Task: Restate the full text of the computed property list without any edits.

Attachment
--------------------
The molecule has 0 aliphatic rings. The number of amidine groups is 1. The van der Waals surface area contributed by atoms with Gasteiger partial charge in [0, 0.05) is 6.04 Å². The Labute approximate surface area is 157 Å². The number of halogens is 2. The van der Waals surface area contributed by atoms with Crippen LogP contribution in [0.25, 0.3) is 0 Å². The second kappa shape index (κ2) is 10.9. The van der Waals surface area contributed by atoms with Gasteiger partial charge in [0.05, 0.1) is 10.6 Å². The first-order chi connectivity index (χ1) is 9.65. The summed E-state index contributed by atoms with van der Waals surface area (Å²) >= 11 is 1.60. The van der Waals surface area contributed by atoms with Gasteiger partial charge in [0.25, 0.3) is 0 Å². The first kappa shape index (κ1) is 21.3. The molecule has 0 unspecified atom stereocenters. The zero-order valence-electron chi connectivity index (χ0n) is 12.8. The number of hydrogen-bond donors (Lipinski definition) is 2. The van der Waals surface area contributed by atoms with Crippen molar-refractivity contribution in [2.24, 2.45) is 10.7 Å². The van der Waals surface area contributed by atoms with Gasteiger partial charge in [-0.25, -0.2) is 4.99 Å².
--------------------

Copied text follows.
The molecule has 0 aliphatic rings. The number of amidine groups is 1. The van der Waals surface area contributed by atoms with Gasteiger partial charge in [0, 0.05) is 6.04 Å². The Labute approximate surface area is 157 Å². The number of halogens is 2. The van der Waals surface area contributed by atoms with Crippen LogP contribution in [0.25, 0.3) is 0 Å². The second kappa shape index (κ2) is 10.9. The van der Waals surface area contributed by atoms with Gasteiger partial charge in [0.05, 0.1) is 10.6 Å². The first-order chi connectivity index (χ1) is 9.65. The summed E-state index contributed by atoms with van der Waals surface area (Å²) >= 11 is 1.60. The van der Waals surface area contributed by atoms with Gasteiger partial charge in [0.25, 0.3) is 0 Å². The first kappa shape index (κ1) is 21.3. The molecule has 0 unspecified atom stereocenters. The zero-order valence-electron chi connectivity index (χ0n) is 12.8. The number of hydrogen-bond donors (Lipinski definition) is 2. The van der Waals surface area contributed by atoms with Crippen molar-refractivity contribution in [2.24, 2.45) is 10.7 Å². The van der Waals surface area contributed by atoms with Gasteiger partial charge in [-0.25, -0.2) is 4.99 Å².